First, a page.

A better world

by Super Fun Hannah

Mike had wanted to go off-grid for a while, and that twat saying millenials would be able to get on the property ladder if they only ate fewer smashed avocados on toast was the final straw. Packing in his bullshit job at Admiral, he had closed his bank accounts, sold his Skoda, and donated most of his cash to the local homeless foundation. Just like that guy off Into The Wild, he thought to himself, as he rummaged through his pile of things, thinning out in an attempt to make his rucksack lighter. Except he would keep his loved ones informed. What an asswipe McCandless was. Anyway, Mike didn't WANT to be a home owner and would rather enjoy avocados on toast than save for a house, but more than either of these things, he wanted to be free. He wanted to roam, to live, to love, to learn.

That night, as he lay down to sleep for what might be the last ever time in a proper bed, he reflected on the last 25 years. What had he really achieved? So he had his degree in Human Geography; 300 odd followers on Twitter; nearly half as many again on Instagram; 674 friends on Facebook last time he’d checked; a pretty decent sized catalogue of rare stamps he’d accumulated to add to his Grandfather’s collection. But what did it all mean, he ruminated as his eyelids began to droop, not a lot.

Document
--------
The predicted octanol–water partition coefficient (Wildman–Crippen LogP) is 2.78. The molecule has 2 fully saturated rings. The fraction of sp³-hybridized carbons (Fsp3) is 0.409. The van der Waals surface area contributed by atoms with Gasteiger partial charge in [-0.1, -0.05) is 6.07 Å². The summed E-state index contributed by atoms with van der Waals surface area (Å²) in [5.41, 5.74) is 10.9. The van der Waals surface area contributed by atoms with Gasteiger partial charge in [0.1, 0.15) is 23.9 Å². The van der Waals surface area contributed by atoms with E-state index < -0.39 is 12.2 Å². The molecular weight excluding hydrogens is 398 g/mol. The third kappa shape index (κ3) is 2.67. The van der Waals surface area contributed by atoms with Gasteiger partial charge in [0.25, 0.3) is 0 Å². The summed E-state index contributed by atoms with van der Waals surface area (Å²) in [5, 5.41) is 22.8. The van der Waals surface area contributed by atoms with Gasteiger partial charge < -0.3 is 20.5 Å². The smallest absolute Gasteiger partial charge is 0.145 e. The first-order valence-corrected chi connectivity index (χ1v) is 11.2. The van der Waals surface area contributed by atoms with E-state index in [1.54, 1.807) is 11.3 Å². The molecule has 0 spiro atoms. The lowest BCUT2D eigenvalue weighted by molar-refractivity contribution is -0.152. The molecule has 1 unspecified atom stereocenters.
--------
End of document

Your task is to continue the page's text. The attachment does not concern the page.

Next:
Mike woke early the next morning. He made his bed, and left the card he’d written to Yvonne, who’d be taking on his lease, propped up on the pillow. She’d let him off for not changing the sheets, they’d ended up in bed together enough times over the last two decades, what was a bit of sweat and a few errant pubes between friends? Pouring himself a cup of coffee he realised this might be the last time he held a kettle in a while, but hey, he wasn’t going to get all sentimental over kettles, of all things. He ate some toast, liberally slathered with peanut butter and jam, and composed his last Tweet: ‘I’m heading off grid. Life’s too complicated. Wish me well. #FuckYouCapitalism’, together with a picture of Emile Hirsch sat on top of a campervan. His followers would know what it meant. Or they wouldn’t. Who cared. He placed his phone on the counter, rinsed his mug and plate, and walked out the flat, keys abandoned on the work surface.

3 weeks later. Manchester city centre. 2:58am.

Mike awoke, shivering. His eyes, crusted and red, struggled to focus on the apparition before him. ‘Are you an angel?’ he croaked, through sore and cracked lips.

‘Nah! It’s my hen-do!’, the figure above him cackled. ‘Suzie got me this from the charity shop. Fucked if I’m going to wear a veil though! Spend all that money on my eyebrows and make-up, no way I’m covering it up’.

Laying his head back upon the damp cardboard beneath, Mike closed his eyes, and dreamt of kettles.